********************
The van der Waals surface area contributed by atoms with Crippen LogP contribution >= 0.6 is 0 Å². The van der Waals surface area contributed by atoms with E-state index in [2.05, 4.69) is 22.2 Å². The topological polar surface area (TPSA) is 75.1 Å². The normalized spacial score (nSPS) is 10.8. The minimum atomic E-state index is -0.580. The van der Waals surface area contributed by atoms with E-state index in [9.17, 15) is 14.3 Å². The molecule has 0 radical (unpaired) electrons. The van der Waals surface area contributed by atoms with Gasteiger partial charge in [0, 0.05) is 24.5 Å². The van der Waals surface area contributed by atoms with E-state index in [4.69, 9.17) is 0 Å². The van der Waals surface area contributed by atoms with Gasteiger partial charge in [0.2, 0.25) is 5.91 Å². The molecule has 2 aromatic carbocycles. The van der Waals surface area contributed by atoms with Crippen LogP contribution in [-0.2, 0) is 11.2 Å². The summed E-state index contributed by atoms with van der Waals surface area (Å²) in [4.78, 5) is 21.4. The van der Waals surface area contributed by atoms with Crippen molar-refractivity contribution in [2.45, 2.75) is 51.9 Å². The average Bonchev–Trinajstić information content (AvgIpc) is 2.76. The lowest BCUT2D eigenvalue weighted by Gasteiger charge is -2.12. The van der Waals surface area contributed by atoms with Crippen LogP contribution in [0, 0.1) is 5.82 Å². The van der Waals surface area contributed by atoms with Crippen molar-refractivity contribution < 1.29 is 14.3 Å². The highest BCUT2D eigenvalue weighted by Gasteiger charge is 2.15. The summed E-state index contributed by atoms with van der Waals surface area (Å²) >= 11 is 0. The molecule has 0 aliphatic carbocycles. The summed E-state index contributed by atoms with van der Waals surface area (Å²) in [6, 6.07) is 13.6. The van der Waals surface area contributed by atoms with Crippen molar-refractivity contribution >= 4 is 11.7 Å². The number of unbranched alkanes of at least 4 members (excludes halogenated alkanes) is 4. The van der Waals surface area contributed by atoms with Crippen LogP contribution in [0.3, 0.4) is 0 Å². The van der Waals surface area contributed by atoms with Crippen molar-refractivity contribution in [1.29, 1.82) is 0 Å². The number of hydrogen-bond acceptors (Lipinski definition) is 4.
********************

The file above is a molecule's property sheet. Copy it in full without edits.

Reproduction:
The van der Waals surface area contributed by atoms with Crippen LogP contribution >= 0.6 is 0 Å². The van der Waals surface area contributed by atoms with E-state index in [2.05, 4.69) is 22.2 Å². The topological polar surface area (TPSA) is 75.1 Å². The normalized spacial score (nSPS) is 10.8. The minimum atomic E-state index is -0.580. The van der Waals surface area contributed by atoms with E-state index in [9.17, 15) is 14.3 Å². The molecule has 0 radical (unpaired) electrons. The van der Waals surface area contributed by atoms with Gasteiger partial charge in [0, 0.05) is 24.5 Å². The van der Waals surface area contributed by atoms with E-state index in [4.69, 9.17) is 0 Å². The van der Waals surface area contributed by atoms with Gasteiger partial charge in [0.2, 0.25) is 5.91 Å². The molecule has 2 aromatic carbocycles. The van der Waals surface area contributed by atoms with Crippen LogP contribution in [-0.2, 0) is 11.2 Å². The summed E-state index contributed by atoms with van der Waals surface area (Å²) in [4.78, 5) is 21.4. The van der Waals surface area contributed by atoms with Crippen molar-refractivity contribution in [2.45, 2.75) is 51.9 Å². The average Bonchev–Trinajstić information content (AvgIpc) is 2.76. The lowest BCUT2D eigenvalue weighted by Gasteiger charge is -2.12. The van der Waals surface area contributed by atoms with Crippen LogP contribution in [0, 0.1) is 5.82 Å². The van der Waals surface area contributed by atoms with Crippen molar-refractivity contribution < 1.29 is 14.3 Å². The highest BCUT2D eigenvalue weighted by Gasteiger charge is 2.15. The summed E-state index contributed by atoms with van der Waals surface area (Å²) >= 11 is 0. The molecule has 0 aliphatic carbocycles. The summed E-state index contributed by atoms with van der Waals surface area (Å²) in [6, 6.07) is 13.6. The van der Waals surface area contributed by atoms with Crippen molar-refractivity contribution >= 4 is 11.7 Å². The number of unbranched alkanes of at least 4 members (excludes halogenated alkanes) is 4. The van der Waals surface area contributed by atoms with Crippen LogP contribution in [0.3, 0.4) is 0 Å². The van der Waals surface area contributed by atoms with Crippen molar-refractivity contribution in [1.29, 1.82) is 0 Å². The number of hydrogen-bond acceptors (Lipinski definition) is 4.